Buying high-quality dividend growth stocks is just really one of my favorite pastimes. Much like someone might love to engage in a shopping spree at the local mall, the stock market is my “mall” and stocks that pay and grow dividends are my “merchandise”.
I foreshadowed this stock purchase, like I usually do, when I published my watch listearlier this month. I leave nothing for surprise, so I guess this blog isn’t quite as suspenseful as it could be. But it’s all in the name of providing an honest look into the journey to financial independence in real-time.
I purchased 20 shares of W.P. Carey Inc. (WPC) on 4/9/15 for $67.15 per share.
W.P. Carey Inc. is a global real estate investment trust that provides services including long-term sale-leaseback and build-to-suit financing solutions.
As of December 31, 2014, the company has 219 tenants across 783 properties in 18 countries. The occupancy rate is 98.6% and the average lease term is 9.1 years.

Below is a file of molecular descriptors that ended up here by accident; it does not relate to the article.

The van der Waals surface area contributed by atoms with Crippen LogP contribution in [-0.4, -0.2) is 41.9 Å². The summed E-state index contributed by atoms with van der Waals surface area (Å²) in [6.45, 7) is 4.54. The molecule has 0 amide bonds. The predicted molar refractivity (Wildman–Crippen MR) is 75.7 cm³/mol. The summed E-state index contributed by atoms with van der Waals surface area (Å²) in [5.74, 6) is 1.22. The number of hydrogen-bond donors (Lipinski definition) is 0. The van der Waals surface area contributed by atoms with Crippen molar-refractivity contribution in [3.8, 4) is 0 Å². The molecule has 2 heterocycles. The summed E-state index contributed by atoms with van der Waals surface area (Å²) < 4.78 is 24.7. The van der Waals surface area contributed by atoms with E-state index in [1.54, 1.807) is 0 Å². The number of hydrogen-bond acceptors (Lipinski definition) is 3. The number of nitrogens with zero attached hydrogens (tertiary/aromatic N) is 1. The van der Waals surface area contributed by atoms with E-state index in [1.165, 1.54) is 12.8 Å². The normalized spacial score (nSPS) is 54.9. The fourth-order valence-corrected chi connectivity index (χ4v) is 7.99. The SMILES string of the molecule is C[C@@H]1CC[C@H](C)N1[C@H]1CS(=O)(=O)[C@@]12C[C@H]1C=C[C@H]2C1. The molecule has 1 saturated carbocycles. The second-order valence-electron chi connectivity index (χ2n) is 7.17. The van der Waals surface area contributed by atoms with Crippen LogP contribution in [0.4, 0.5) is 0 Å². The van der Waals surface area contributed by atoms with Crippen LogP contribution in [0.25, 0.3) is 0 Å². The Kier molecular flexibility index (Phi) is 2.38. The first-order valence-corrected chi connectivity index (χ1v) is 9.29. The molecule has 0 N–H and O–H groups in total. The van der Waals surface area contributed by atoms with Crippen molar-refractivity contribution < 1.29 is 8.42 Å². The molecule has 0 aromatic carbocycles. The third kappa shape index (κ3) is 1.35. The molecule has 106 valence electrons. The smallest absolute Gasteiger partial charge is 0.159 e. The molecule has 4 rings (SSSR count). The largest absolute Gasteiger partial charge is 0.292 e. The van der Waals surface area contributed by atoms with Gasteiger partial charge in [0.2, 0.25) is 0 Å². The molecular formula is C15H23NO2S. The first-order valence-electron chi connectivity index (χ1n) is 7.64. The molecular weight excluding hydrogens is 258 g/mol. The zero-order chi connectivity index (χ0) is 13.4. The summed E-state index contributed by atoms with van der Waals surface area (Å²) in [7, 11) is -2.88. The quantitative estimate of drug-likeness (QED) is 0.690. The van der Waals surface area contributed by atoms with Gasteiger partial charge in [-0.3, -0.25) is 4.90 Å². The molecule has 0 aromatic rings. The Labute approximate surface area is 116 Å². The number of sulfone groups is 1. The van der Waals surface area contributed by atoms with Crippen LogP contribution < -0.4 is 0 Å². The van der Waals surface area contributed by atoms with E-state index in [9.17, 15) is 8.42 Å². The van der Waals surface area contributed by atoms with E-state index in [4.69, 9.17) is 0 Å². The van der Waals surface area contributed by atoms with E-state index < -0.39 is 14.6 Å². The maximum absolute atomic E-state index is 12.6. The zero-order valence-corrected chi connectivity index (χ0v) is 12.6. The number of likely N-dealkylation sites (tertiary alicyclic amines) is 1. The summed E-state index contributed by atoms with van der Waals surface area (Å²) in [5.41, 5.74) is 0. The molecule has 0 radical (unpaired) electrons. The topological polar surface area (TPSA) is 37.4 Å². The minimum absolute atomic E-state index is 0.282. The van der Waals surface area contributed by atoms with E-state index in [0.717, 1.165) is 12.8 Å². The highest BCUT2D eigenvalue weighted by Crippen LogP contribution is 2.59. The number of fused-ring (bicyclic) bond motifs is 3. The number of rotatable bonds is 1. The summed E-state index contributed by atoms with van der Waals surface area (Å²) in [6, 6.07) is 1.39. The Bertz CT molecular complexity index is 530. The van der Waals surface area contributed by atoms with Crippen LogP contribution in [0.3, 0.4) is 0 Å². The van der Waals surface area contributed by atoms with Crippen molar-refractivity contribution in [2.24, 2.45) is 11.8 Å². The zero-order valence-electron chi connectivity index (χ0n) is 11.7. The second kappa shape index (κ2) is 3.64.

They operate in two segments: Real Estate Ownership (71% of fiscal year 2014 revenue) and Investment Management (29%).
They were founded in 1973 but reorganized as a REIT in 2012.
WPC might not be a well-known stock, but this belies their impressive nature.
First up is growth. We’ll see what they’ve been able to do over the last decade across the top and bottom lines.
WPC has increased revenue from $174.117 million in fiscal year 2005 to $906.193 million in FY 2014. That’s a compound annual growth rate of 20.12%.
However, it’s important to keep in mind that REITs, due to their unique tax structure, routinely issue shares to help fund operations and growth – WPC has more than doubled their share count over this time frame, from approximately 39 million to 100 million (most of this exclusive to the period after 2012).
As such, looking at results on a per-share basis is much more worthwhile and relevant. Revenue on a per-share basis has grown at a compound annual rate of approximately 8.20%.